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One of the biggest draws to digital marketing is how measurable everything is. Websites are measured based on popularity, usage and effectiveness. Advertising is measured based on reach and conversions. It’s a marketers dream! But hold on just a sec. How well do you know the metrics that you have in your reports?

Here are just a few popular metrics that we all use, but may possibly be misleading you.

Unique Visitors

Visitors or otherwise known as Unique Visitors is likely the most confusing metric, especially for those not familiar with analytics. Generally, it’s one of the metrics to monitor to determine whether your website traffic is increasing. However with a name such as “Visitors” people confuse this metric as a measure of how many ¬†actual people are visiting their website.

Electronic devices

Why are Unique Visitors Misleading?

Visitors are tracked using cookies. Cookies are attached to web browsers. In a multi-device world, you could be overestimating how many “people” are visiting your website.

Picture this, John Doe browses your ecommerce store from his computer at work…narrows down his wish list from his iPhone in the subway…finally purchases a product from your site from his home computer. John Doe just viewed your website from 3 different devices with 3 web browsers. He now counts as 3 Visitors according to popular analytics systems such as Google Analytics. Get the picture?

 

Page Views & Time on Site

Increased page views and time on site are a favorite pairing of metrics for many digital marketers. The general assumption is that users who stay longer on your website and visit more web pages are satisfied users because they are consuming more content.

But the page views & time on site combo can lead you to the wrong conclusions. You’re assuming that your website is easy to understand, easy to navigate and is a general pleasure to visit. That’s assuming way too much!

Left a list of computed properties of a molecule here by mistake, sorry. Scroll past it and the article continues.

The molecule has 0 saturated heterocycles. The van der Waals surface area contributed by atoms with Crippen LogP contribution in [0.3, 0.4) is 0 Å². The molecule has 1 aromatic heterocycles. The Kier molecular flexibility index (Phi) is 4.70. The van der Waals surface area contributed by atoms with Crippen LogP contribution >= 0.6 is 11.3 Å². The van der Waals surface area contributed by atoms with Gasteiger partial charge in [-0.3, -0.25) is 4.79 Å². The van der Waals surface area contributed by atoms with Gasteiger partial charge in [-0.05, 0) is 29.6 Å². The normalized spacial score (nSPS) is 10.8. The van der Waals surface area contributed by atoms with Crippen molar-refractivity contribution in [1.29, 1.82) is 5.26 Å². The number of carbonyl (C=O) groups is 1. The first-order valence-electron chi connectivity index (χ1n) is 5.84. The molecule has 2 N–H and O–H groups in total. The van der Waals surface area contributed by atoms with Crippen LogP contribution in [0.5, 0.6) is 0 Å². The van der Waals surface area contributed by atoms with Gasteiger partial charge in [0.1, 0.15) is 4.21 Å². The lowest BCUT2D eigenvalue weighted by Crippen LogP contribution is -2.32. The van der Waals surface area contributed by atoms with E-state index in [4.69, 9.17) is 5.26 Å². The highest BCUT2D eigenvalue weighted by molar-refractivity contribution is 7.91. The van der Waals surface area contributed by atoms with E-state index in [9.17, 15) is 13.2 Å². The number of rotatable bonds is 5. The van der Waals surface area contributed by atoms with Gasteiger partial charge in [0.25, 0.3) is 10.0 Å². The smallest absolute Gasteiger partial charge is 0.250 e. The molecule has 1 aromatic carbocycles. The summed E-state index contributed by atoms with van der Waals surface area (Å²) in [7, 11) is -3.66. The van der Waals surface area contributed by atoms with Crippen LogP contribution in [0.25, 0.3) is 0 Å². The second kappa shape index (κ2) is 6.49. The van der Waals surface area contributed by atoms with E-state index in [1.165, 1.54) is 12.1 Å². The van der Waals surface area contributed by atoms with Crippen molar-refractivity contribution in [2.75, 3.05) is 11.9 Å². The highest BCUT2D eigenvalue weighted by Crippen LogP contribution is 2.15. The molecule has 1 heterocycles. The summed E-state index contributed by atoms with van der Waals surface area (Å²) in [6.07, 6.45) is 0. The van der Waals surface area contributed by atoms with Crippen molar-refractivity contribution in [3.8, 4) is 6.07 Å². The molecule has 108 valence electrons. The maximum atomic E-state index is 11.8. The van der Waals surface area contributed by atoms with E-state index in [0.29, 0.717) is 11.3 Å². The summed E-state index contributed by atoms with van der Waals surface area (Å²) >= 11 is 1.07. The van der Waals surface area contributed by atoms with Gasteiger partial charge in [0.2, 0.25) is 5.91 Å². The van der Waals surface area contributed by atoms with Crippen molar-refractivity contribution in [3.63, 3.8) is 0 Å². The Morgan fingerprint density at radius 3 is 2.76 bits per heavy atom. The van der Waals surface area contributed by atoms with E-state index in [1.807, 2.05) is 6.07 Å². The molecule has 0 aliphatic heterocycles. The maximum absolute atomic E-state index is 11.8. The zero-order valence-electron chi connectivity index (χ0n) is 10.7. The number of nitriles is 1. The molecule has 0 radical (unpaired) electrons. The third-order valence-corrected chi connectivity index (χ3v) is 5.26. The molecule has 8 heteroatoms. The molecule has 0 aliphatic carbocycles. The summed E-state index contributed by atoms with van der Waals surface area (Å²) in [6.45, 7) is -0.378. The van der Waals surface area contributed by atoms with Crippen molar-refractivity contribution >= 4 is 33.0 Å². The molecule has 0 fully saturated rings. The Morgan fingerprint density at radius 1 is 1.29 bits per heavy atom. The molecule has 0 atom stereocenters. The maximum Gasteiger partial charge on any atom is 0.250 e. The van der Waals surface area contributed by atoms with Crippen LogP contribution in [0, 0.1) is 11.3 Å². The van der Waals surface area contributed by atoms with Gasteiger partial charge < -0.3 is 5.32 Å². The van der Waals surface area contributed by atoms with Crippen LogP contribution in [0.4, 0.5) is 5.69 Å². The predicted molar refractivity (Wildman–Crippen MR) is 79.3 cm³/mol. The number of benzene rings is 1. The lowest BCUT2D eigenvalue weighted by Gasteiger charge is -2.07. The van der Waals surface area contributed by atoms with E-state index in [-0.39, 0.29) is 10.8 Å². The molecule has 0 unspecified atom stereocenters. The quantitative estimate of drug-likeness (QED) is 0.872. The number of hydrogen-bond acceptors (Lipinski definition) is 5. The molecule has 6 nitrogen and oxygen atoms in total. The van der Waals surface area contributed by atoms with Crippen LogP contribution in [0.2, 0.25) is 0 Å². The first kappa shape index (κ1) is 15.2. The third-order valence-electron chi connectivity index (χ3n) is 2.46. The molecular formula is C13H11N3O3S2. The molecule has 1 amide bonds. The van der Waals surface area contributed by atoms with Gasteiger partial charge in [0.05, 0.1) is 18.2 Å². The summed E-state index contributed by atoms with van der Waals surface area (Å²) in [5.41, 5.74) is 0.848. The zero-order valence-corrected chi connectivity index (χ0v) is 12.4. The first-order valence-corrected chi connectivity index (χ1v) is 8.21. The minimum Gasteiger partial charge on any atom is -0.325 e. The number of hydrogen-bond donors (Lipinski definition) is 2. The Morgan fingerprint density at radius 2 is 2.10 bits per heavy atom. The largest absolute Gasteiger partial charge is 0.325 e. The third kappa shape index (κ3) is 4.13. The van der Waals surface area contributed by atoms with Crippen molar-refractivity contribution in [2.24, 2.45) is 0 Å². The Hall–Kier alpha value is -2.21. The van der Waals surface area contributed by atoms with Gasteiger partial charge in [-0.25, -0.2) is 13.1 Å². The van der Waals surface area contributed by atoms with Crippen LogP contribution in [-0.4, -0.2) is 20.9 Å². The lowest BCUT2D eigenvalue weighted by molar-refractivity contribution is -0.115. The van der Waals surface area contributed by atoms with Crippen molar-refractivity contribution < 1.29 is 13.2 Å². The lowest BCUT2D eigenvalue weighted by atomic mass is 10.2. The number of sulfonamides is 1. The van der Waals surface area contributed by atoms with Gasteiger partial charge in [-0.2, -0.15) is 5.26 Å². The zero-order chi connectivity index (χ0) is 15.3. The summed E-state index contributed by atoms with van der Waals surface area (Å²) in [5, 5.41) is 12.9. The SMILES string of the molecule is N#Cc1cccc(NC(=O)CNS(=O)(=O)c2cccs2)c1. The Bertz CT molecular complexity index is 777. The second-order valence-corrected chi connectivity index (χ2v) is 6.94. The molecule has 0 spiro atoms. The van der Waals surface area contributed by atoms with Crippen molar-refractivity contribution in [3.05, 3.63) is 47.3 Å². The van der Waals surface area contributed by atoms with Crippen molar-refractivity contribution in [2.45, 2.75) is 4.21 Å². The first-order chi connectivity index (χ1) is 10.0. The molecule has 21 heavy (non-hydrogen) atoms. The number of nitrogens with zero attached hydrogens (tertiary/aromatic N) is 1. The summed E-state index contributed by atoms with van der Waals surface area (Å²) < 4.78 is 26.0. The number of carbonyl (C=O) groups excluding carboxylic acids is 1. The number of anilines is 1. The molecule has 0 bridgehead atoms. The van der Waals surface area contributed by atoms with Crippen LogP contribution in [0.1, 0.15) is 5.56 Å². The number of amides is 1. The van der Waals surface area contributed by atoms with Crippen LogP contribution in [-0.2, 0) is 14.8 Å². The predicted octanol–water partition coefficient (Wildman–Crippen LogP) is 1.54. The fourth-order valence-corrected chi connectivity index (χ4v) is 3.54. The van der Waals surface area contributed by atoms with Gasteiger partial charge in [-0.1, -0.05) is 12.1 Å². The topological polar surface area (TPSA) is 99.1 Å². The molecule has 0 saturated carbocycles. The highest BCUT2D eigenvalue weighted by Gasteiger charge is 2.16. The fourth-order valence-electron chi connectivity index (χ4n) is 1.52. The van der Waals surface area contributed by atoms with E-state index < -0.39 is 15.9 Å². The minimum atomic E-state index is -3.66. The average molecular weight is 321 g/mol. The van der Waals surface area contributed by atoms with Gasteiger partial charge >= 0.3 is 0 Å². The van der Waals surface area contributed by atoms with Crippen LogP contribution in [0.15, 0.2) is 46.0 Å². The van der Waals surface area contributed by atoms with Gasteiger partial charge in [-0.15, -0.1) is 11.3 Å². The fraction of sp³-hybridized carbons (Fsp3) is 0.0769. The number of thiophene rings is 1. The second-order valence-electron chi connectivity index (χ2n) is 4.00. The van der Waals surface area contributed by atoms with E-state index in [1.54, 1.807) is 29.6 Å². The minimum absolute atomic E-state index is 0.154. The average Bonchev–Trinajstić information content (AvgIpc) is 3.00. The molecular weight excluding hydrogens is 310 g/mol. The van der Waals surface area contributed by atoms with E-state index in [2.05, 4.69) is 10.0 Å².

Why are Page Views & Time on Site Misleading?

An increase in page views & time on site could indicate:

  • Users are confused and can’t find the content they’re looking for. For all you know they could be clicking all over the place, not finding what they want.
  • Users could have left their browser open while on your website for the full 20 minute browser session before their analytics session expires.

Below is a graphic showing the click-trail activity of Apple’s website using a heatmap tool such as ClickTale or CrazyEgg. In this example, time on site could have been potentially inflated because users spent time clicking on the leopard’s ear and snout!

heatmap

 

Banner Ad Impressions

Banner ad impressions are a common metric touted by many ad salesmen. The term “impressions” actually comes from traditional advertising and is one of the methods of measuring print & TV advertising. The logic is, the more impressions the better! However on the web, no two impressions are the same.

Why are Banner Ad Impressions Misleading?

For most ad networks, ads are served whether you scroll down the web page or not. Some websites have more than 2 or 3 ad units per web page, so if your ad is placed at the bottom of the page even though a user hasn’t scrolled all the way down, it may count as an impression

Top of Fold

 

Bottom of Fold

 

Email Open Rates

Open rates are a critical metric in email marketing. Subject lines and list segments are judged based on the percentage of people who opened an email compared to the total number of people who were sent the email.

Let’s say you’re an ecommerce company and no matter how hard you try, your average email open rate is 15% which is lower than the email open rate benchmark of 22%. What gives?

Why are Email Open Rates Misleading?

If you have an email database and you’ve never purged the database of people who have never opened an email from you for the past year or even several years, your email open rate metrics are lower than what it truly is.

You are continually sending emails to people who will likely never open an email from you ever. They’re dead weight. Purge your list periodically to ensure an accurate email open rate metric…which likely is much higher than what you have today.

To sum it up. Digital marketing metrics are great, they inform us in so many ways. But don’t forget to dig deeper to make sure you are confidently basing your decisions on the right metrics.

Hey there, I'm Marc!

I'm the Director of Growth Channels @Hootsuite. I've worked in digital marketing since 2000 for agencies, startups and companies like Electronic Arts & SAP. Thanks for checking out my site where I share digital marketing strategies on how to increase website traffic and generate more revenue.

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